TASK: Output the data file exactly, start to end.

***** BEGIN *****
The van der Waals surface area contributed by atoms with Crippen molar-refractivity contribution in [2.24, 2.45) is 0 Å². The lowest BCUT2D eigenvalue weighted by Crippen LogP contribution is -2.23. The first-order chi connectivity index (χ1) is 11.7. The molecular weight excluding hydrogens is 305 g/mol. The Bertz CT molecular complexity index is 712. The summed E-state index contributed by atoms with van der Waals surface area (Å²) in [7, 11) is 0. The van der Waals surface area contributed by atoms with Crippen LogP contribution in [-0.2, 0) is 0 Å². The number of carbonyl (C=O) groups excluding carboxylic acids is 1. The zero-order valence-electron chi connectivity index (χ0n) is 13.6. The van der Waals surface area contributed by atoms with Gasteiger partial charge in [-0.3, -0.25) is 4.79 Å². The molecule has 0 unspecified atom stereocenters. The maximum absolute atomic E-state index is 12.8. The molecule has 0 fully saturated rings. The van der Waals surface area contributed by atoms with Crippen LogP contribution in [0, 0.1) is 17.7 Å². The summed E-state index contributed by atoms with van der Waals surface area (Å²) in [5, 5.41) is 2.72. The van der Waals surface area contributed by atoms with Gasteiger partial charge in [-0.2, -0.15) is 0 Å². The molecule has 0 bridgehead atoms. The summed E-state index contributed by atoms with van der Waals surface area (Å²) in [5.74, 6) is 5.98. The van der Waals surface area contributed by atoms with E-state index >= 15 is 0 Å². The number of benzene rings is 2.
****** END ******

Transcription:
The van der Waals surface area contributed by atoms with Crippen molar-refractivity contribution in [2.24, 2.45) is 0 Å². The lowest BCUT2D eigenvalue weighted by Crippen LogP contribution is -2.23. The first-order chi connectivity index (χ1) is 11.7. The molecular weight excluding hydrogens is 305 g/mol. The Bertz CT molecular complexity index is 712. The summed E-state index contributed by atoms with van der Waals surface area (Å²) in [7, 11) is 0. The van der Waals surface area contributed by atoms with Crippen LogP contribution in [-0.2, 0) is 0 Å². The number of carbonyl (C=O) groups excluding carboxylic acids is 1. The zero-order valence-electron chi connectivity index (χ0n) is 13.6. The van der Waals surface area contributed by atoms with Gasteiger partial charge in [-0.3, -0.25) is 4.79 Å². The molecule has 0 unspecified atom stereocenters. The maximum absolute atomic E-state index is 12.8. The molecule has 0 fully saturated rings. The van der Waals surface area contributed by atoms with Crippen LogP contribution in [0, 0.1) is 17.7 Å². The summed E-state index contributed by atoms with van der Waals surface area (Å²) in [5, 5.41) is 2.72. The van der Waals surface area contributed by atoms with Gasteiger partial charge in [-0.2, -0.15) is 0 Å². The molecule has 0 bridgehead atoms. The summed E-state index contributed by atoms with van der Waals surface area (Å²) in [5.74, 6) is 5.98. The van der Waals surface area contributed by atoms with E-state index >= 15 is 0 Å². The number of benzene rings is 2.